Conservatives once warned that Obamacare would produce the Democratic Waterloo. Their inability to accept the principle of universal coverage has, instead, led to their own defeat.
.. At precisely the moment we were urging the GOP to march in one direction, the great mass of conservatives and Republicans had turned on the double in the other, toward an ever more wild and even paranoid extremism. Those were the days of Glenn Beck’s 5 o’clock Fox News conspiracy rants, of Sarah Palin’s “death panels,” of Orly Taitz and her fellow Birthers, of Tea Party rallies at which men openly brandished assault rifles.
.. AEI would provide a home for the emerging “reform conservative” tendency. Its president, Arthur Brooks, would speak eloquently of the need for conservatives to show concern for the poor and the hard-pressed working class.
.. The mood then was that supporters and opponents of the Obama administration were engaged in a furious battle over whether the United States would remain a capitalist economy at all... it was precisely because I appreciated its unwelcomeness where I worked that I had launched an independent blog in the first place... I fruitlessly argued through 2009 and 2010 that Republicans should do business with President Obama on health-care reform... It seemed to me that Obama’s adoption of ideas developed at the Heritage Foundation in the early 1990s—and then enacted into state law in Massachusetts by Governor Mitt Romney—offered the best near-term hope to control the federal health-care spending that would otherwise devour the defense budget and force taxes upward... I suggested that universal coverage was a worthy goal, and one that would hugely relieve the anxieties of working-class and middle-class Americans who had suffered so much in the Great Recession... They had the votes this time to pass something. They surely would do so—and so the practical question facing Republicans was whether it would not be better to negotiate to shape that “something” in ways that would be less expensive, less regulatory, and less redistributive... Increasingly isolated and frustrated, I watched with dismay as people I’d known for years and decades incited each other to jump together over the same cliff.
.. There were leaders who knew better, who would have liked to deal. But they were trapped. Conservative talkers on Fox and talk radio had whipped the Republican voting base into such a frenzy that deal-making was rendered impossible. How do you negotiate with somebody who wants to murder your grandmother? Or—more exactly—with somebody whom your voters have been persuaded to believe wants to murder their grandmother?I’ve been on a soapbox for months now about the harm that our overheated talk is doing to us. Yes it mobilizes supporters—but by mobilizing them with hysterical accusations and pseudo-information, overheated talk has made it impossible for representatives to represent and elected leaders to lead. The real leaders are on TV and radio, and they have very different imperatives from people in government. Talk radio thrives on confrontation and recrimination. When Rush Limbaugh said that he wanted President Obama to fail, he was intelligently explaining his own interests. What he omitted to say—but what is equally true—is that he also wants Republicans to fail. If Republicans succeed—if they govern successfully in office and negotiate attractive compromises out of office—Rush’s listeners get less angry. And if they are less angry, they listen to the radio less, and hear fewer ads for Sleepnumber beds.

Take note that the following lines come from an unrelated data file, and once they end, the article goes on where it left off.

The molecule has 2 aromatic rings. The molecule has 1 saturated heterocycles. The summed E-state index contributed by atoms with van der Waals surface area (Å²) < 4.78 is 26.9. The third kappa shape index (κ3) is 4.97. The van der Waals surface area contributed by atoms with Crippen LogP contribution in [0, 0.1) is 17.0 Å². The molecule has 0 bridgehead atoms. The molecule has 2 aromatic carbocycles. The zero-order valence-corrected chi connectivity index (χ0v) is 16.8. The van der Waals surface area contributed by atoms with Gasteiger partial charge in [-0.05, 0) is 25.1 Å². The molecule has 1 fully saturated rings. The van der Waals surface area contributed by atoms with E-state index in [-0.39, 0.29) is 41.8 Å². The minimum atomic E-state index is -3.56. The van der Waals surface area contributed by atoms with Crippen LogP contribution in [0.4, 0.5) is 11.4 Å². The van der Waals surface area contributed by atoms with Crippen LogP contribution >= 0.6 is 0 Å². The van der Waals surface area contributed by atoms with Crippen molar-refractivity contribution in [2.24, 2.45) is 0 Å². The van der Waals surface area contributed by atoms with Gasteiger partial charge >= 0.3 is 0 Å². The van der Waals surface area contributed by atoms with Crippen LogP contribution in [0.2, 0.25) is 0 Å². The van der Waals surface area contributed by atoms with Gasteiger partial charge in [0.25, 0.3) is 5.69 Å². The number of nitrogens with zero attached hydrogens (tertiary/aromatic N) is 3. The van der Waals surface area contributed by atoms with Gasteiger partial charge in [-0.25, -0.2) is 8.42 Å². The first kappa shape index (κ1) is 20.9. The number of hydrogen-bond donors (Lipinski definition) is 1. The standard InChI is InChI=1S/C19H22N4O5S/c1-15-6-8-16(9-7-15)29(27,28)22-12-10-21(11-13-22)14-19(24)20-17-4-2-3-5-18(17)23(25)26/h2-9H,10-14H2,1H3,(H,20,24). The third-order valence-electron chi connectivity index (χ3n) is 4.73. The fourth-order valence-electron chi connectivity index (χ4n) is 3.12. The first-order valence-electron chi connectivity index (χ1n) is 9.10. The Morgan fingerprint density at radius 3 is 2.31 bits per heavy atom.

So today’s defeat for free-market economics and Republican values is a huge win for the conservative entertainment industry. Their listeners and viewers will now be even more enraged, even more frustrated, even more disappointed in everybody except the responsibility-free talkers on television and radio. For them, it’s mission accomplished. For the cause they purport to represent, it’s Waterloo all right: ours.
.. Over the next seven years, Republicans would vote again and again to repeal the Affordable Care Act. Total and permanent opposition to the law would become the absolute touchstone of Republican loyalty. Even Donald Trump, who dissented from so much of the old orthodoxy, retained this piece of the doxology.